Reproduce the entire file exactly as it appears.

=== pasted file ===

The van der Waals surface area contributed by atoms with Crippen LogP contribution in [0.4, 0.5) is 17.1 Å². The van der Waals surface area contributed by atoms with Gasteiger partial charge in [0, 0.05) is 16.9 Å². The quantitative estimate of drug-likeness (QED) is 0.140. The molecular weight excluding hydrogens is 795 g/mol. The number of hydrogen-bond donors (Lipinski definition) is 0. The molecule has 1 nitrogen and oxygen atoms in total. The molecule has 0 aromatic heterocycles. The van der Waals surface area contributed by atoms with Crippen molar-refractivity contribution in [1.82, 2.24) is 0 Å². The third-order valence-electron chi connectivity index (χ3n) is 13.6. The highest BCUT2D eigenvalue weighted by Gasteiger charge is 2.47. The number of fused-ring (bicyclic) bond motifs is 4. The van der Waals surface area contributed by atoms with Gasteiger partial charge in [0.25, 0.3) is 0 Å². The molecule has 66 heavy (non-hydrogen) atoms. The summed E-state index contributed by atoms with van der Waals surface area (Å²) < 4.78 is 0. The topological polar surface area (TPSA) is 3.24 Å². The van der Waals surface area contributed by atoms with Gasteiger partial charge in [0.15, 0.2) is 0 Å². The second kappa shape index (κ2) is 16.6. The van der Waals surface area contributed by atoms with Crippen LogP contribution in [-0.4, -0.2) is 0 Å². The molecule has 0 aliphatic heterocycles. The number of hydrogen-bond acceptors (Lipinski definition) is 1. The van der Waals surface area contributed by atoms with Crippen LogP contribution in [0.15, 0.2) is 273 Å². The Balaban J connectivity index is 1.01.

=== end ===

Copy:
The van der Waals surface area contributed by atoms with Crippen LogP contribution in [0.4, 0.5) is 17.1 Å². The van der Waals surface area contributed by atoms with Gasteiger partial charge in [0, 0.05) is 16.9 Å². The quantitative estimate of drug-likeness (QED) is 0.140. The molecular weight excluding hydrogens is 795 g/mol. The number of hydrogen-bond donors (Lipinski definition) is 0. The molecule has 1 nitrogen and oxygen atoms in total. The molecule has 0 aromatic heterocycles. The van der Waals surface area contributed by atoms with Crippen molar-refractivity contribution in [1.82, 2.24) is 0 Å². The third-order valence-electron chi connectivity index (χ3n) is 13.6. The highest BCUT2D eigenvalue weighted by Gasteiger charge is 2.47. The number of fused-ring (bicyclic) bond motifs is 4. The van der Waals surface area contributed by atoms with Gasteiger partial charge in [0.25, 0.3) is 0 Å². The molecule has 66 heavy (non-hydrogen) atoms. The summed E-state index contributed by atoms with van der Waals surface area (Å²) < 4.78 is 0. The topological polar surface area (TPSA) is 3.24 Å². The van der Waals surface area contributed by atoms with Gasteiger partial charge in [0.15, 0.2) is 0 Å². The second kappa shape index (κ2) is 16.6. The van der Waals surface area contributed by atoms with Crippen LogP contribution in [-0.4, -0.2) is 0 Å². The molecule has 0 aliphatic heterocycles. The number of hydrogen-bond acceptors (Lipinski definition) is 1. The van der Waals surface area contributed by atoms with Crippen LogP contribution in [0.15, 0.2) is 273 Å². The Balaban J connectivity index is 1.01.